An amazingly well written narration with enviable depth of thought.

Let me just collect all phrases and pieces I annotated.

With the inability to laugh comes an inability to acknowledge the contradictions inherent in every society and relationship, the multiplicity and clash of desires, the need to accept that one's partner will never learn how to park a car, or wash out a bath or give up a taste for Joni Mitchell - but that one cares for them rather a lot nevertheless.

Beauty is the promise of happiness

As Proust once said, classically beautiful women should be left to men without imagination

Some people would never have fallen 'in love if they had never heard of love', aphorized La Rochefoucauld

Is it really her I love, I thought to myself as I looked again at Chloe reading on the sofa across the room, or simply an idea that collects itself around her mouth, her eyes, her face? In using her face as a guide to her soul, was I not perhaps guilty of mistaken metonymy, whereby an attribute of an entity is substituted for the entity itself?

Lovers cannot remain philosophers for long, they should give way to the religious impulse, which is to believe and have faith, as opposed to the philosophic impulse, which is to doubt and enquire. They should prefer the risk of "being wrong and in love" to "being in doubt and without love".

I was afforded a chance to mature thanks to the insights into my personality that Chloe afforded me. It takes the intimacy of a lover to point out facets of character that others simply don't bother with.

Her casual reference to a past lover provided the necessary objectification for me to realize that, however special I was to her, I still existed within certain definitions ('a guy', 'my boyfriend') - and that in in Chloe's eyes, I was necessarily a simplified version of myself.

Because in resolving our need to love, we do not always succeed in resolving our need to long.

And so the skiing holiday (and much of my life generally) proceeded: anticipation in the morning, anxiety in the actuality, and pleasant memories in the evening.

Her apathy embodied the hope that by doing nothing, another might take the decision for her, that by displaying her indecision and frustration while not acting on it I would ultimately perform the move that she had needed (but been too scared) to make herself.

First of all, one calls individual actions good or bad quite irrespective of their motives but solely on account of their useful or harmful consequences. Soon, however, one forgets the origin of these designations and believes that the quality good and evil is inherent in the actions themselves, irrespective of their consequences...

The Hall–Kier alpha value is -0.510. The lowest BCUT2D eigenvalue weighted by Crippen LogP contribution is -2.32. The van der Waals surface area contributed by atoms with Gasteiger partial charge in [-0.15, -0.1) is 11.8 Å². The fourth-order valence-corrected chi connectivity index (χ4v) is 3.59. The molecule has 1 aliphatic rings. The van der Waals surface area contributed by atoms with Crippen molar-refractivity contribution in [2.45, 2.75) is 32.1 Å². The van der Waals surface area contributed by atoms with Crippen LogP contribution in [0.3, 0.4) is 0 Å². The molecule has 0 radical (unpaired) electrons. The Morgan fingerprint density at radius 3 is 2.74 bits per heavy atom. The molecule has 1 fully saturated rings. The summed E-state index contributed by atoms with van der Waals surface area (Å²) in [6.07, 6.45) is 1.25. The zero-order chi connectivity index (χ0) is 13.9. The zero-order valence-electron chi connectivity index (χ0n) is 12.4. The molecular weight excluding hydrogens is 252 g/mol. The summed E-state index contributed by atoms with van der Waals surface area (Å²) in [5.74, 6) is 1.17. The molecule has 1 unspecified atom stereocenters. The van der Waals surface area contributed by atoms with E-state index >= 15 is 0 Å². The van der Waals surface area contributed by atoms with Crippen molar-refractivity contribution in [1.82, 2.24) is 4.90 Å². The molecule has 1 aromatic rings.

-Friedrich Nietzsche, "Human, all too human"

To have killed myself would have been to forget that I would be too dead to derive any pleasure from the melodrama of my own extinction.

There is an Arabic saying that the soul travels at the pace of a camel. While most of us are led by the strict demands of timetables and diaries, our soul, the seat of the heart, trails nostalgically behind, burdened by the weight of memory.

Mature love is marked by an active awareness of the good and bad within each person, it is full of temperance, it resists idealization, it is free of jealousy, masochism, or obsession, it is a form of friendschip with a sexual dimension, it is pleasant, peaceful, and reciprocated.

We are all more intelligent that we are capable, and awareness of the insanity of love has never saved anyone from the disease.

In calling for a monastic existence free of emotional turmoil, stoicism was simply trying to deny the legitimacy of certain potentially painful yet fundamental human needs. However brave, the stoic was in the end a coward at the point of perhaps the highest reality, at the moment of love.

I realized that a more complex lesson needed to be drawn, one that could play with the incompatibilities of love, juggling the need for wisdom with its likely impotence, juggling the idiocy of infatuation with its inevitability. Love had to be appreciated without flight into dogmatic optimism or pessimism, without constructing a philosophy of one's fears, or a morality of one's disappointments.